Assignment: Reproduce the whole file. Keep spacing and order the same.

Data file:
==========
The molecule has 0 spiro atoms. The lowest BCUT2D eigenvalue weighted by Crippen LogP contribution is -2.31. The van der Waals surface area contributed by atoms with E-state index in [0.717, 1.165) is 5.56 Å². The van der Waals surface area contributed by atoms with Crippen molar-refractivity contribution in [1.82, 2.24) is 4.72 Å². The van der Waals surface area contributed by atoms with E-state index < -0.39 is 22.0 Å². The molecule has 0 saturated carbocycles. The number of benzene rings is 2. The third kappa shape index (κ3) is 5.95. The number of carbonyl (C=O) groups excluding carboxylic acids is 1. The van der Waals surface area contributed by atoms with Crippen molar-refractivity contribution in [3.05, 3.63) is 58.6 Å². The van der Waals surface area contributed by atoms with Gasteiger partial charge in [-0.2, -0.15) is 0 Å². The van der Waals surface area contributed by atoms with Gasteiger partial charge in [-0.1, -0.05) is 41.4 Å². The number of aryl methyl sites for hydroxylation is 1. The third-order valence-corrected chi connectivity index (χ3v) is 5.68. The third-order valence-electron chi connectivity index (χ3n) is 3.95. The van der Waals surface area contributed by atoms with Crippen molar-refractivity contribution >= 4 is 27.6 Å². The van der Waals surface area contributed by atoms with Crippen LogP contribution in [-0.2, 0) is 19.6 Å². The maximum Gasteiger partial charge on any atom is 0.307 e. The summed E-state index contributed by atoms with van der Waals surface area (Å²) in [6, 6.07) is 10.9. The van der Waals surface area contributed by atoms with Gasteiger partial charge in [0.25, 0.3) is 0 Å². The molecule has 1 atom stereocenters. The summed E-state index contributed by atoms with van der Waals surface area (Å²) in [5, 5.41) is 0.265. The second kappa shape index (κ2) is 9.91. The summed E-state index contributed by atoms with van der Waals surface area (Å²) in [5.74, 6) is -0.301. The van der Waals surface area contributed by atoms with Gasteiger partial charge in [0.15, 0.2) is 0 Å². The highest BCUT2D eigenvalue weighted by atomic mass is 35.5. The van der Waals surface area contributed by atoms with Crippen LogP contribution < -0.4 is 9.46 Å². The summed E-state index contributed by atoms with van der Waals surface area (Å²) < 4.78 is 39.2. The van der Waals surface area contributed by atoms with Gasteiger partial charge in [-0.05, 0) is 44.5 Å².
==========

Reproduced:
The molecule has 0 spiro atoms. The lowest BCUT2D eigenvalue weighted by Crippen LogP contribution is -2.31. The van der Waals surface area contributed by atoms with E-state index in [0.717, 1.165) is 5.56 Å². The van der Waals surface area contributed by atoms with Crippen molar-refractivity contribution in [1.82, 2.24) is 4.72 Å². The van der Waals surface area contributed by atoms with E-state index < -0.39 is 22.0 Å². The molecule has 0 saturated carbocycles. The number of benzene rings is 2. The third kappa shape index (κ3) is 5.95. The number of carbonyl (C=O) groups excluding carboxylic acids is 1. The van der Waals surface area contributed by atoms with Crippen molar-refractivity contribution in [3.05, 3.63) is 58.6 Å². The van der Waals surface area contributed by atoms with Gasteiger partial charge in [-0.2, -0.15) is 0 Å². The van der Waals surface area contributed by atoms with Gasteiger partial charge in [-0.1, -0.05) is 41.4 Å². The number of aryl methyl sites for hydroxylation is 1. The third-order valence-corrected chi connectivity index (χ3v) is 5.68. The third-order valence-electron chi connectivity index (χ3n) is 3.95. The van der Waals surface area contributed by atoms with Crippen molar-refractivity contribution >= 4 is 27.6 Å². The van der Waals surface area contributed by atoms with Crippen LogP contribution in [-0.2, 0) is 19.6 Å². The maximum Gasteiger partial charge on any atom is 0.307 e. The summed E-state index contributed by atoms with van der Waals surface area (Å²) in [6, 6.07) is 10.9. The van der Waals surface area contributed by atoms with Gasteiger partial charge in [0.25, 0.3) is 0 Å². The molecule has 1 atom stereocenters. The summed E-state index contributed by atoms with van der Waals surface area (Å²) in [5, 5.41) is 0.265. The second kappa shape index (κ2) is 9.91. The summed E-state index contributed by atoms with van der Waals surface area (Å²) in [5.74, 6) is -0.301. The van der Waals surface area contributed by atoms with Gasteiger partial charge in [0.15, 0.2) is 0 Å². The highest BCUT2D eigenvalue weighted by atomic mass is 35.5. The van der Waals surface area contributed by atoms with Crippen LogP contribution < -0.4 is 9.46 Å². The summed E-state index contributed by atoms with van der Waals surface area (Å²) < 4.78 is 39.2. The van der Waals surface area contributed by atoms with Gasteiger partial charge in [-0.05, 0) is 44.5 Å².